Child Psychiatry and Human Development

, Volume 38, Issue 4, pp 255–269

Direct and Passive Prenatal Nicotine Exposure and the Development of Externalizing Psychopathology

Original Paper

DOI: 10.1007/s10578-007-0059-4

Cite this article as:
Gatzke-Kopp, L.M. & Beauchaine, T.P. Child Psychiatry Hum Dev (2007) 38: 255. doi:10.1007/s10578-007-0059-4


The association between maternal smoking during pregnancy and childhood antisocial outcomes has been demonstrated repeatedly across a variety of outcomes. Yet debate continues as to whether this association reflects a direct programming effect of nicotine on fetal brain development, or a phenotypic indicator of heritable liability passed from mother to child. In the current study, we examine relations between maternal smoking and child behavior among 133 women and their 7–15-year-olds, who were recruited for clinical levels of psychopathology. In order to disentangle correlates of maternal smoking, women who smoked during pregnancy were compared with (a) those who did not smoke, and (b) those who did not smoke but experienced significant second-hand exposure. Second-hand exposure was associated with increased externalizing psychopathology in participant mothers’ offspring. Moreover, regression analyses indicated that smoke exposure during pregnancy predicted conduct disorder symptoms, over and above the effects of income, parental antisocial tendencies, prematurity, birth weight, and poor parenting practices. This is the first study to extend the findings of externalizing vulnerability to second hand smoke exposure.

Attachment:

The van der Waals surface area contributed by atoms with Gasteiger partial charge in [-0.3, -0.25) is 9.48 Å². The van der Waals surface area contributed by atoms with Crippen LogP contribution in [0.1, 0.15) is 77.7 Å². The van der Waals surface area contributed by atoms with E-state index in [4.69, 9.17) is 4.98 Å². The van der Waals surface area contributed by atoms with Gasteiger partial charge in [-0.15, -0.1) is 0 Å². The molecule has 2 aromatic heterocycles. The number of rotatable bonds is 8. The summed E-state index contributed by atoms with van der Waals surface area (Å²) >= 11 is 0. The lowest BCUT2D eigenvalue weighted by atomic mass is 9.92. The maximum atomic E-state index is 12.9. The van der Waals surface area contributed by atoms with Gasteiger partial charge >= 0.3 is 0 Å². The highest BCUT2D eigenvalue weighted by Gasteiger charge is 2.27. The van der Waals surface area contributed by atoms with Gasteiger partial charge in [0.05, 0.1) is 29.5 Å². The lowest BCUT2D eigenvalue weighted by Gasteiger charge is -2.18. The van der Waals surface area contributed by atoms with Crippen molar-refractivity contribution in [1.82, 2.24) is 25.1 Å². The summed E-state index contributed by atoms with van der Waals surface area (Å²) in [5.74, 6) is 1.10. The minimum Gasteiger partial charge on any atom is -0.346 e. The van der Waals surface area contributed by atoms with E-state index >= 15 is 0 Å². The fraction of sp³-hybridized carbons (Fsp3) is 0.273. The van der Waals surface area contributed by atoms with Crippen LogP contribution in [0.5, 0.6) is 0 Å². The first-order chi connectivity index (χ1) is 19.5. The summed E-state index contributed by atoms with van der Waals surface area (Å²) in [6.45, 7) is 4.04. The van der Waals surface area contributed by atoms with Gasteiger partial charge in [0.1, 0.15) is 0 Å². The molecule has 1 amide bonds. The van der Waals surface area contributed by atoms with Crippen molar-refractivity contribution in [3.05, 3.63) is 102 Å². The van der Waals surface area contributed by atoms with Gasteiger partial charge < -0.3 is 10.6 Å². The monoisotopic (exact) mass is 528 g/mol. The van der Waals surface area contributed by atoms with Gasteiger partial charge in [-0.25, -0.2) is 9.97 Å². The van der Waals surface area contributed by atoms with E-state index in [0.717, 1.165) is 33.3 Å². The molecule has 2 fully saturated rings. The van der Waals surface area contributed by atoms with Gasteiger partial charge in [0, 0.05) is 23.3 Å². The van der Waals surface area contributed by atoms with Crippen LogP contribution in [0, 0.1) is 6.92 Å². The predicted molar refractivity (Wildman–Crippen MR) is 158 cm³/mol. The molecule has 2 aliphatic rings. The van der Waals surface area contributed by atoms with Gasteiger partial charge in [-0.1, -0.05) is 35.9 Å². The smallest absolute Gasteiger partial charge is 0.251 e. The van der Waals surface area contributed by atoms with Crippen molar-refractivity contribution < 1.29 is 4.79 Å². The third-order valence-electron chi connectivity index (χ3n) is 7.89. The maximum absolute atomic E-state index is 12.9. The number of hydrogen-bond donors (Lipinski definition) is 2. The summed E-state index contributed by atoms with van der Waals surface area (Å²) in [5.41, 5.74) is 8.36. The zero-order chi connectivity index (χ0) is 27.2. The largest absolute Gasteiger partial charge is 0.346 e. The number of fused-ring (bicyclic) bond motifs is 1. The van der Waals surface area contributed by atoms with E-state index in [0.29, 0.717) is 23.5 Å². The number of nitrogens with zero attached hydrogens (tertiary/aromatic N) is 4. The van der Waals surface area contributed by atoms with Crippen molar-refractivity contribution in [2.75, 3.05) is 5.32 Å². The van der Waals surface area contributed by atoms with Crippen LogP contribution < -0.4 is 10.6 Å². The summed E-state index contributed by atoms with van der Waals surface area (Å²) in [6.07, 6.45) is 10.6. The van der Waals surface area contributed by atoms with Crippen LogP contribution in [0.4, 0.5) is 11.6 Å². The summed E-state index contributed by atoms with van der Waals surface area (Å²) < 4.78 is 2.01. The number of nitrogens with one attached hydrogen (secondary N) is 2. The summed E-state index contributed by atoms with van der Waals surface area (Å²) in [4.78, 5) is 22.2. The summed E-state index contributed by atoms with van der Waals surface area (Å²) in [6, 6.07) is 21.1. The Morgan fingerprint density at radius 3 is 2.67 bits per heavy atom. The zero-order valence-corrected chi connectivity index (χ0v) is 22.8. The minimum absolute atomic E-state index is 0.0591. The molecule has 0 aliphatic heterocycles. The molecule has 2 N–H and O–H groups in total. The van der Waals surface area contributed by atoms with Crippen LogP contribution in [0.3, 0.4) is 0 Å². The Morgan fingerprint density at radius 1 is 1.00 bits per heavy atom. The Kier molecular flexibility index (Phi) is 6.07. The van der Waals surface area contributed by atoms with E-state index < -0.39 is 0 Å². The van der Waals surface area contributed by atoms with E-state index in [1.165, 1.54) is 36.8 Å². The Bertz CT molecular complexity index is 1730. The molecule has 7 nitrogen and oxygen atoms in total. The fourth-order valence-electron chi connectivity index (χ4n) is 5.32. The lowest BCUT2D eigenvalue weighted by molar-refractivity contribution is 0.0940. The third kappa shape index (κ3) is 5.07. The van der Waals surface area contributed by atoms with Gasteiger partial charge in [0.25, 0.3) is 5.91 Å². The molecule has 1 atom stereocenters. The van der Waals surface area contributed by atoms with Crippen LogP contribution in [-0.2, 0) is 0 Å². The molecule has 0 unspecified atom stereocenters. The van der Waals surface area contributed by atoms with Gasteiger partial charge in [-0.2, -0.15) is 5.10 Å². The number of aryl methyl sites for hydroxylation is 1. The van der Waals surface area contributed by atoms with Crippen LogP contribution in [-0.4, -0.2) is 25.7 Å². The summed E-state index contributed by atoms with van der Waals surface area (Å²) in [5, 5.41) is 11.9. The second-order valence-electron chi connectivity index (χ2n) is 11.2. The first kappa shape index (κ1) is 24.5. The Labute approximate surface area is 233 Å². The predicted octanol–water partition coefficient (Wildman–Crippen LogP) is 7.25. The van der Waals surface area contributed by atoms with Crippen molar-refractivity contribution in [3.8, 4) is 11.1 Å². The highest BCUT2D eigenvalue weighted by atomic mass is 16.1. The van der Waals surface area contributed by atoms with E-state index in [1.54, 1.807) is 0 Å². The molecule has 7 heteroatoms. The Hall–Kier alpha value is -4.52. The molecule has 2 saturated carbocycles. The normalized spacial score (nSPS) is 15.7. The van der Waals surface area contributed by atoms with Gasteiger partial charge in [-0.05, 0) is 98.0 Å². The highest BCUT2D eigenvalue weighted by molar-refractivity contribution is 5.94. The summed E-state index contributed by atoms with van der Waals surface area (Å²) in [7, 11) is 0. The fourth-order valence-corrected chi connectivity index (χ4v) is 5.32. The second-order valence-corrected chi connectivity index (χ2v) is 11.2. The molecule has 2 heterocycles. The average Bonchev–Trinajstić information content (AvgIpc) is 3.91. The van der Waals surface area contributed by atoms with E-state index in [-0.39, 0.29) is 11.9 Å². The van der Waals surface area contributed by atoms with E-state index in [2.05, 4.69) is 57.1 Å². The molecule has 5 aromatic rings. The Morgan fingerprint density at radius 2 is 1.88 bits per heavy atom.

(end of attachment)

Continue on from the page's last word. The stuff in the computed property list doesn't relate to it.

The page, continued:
Maternal smokingConduct disorderAggressionSecond hand smokeADHD

Copyright information

© Springer Science+Business Media, LLC 2007

Authors and Affiliations

  1. 1.Department of PsychologyUniversity of WashingtonSeattleUSA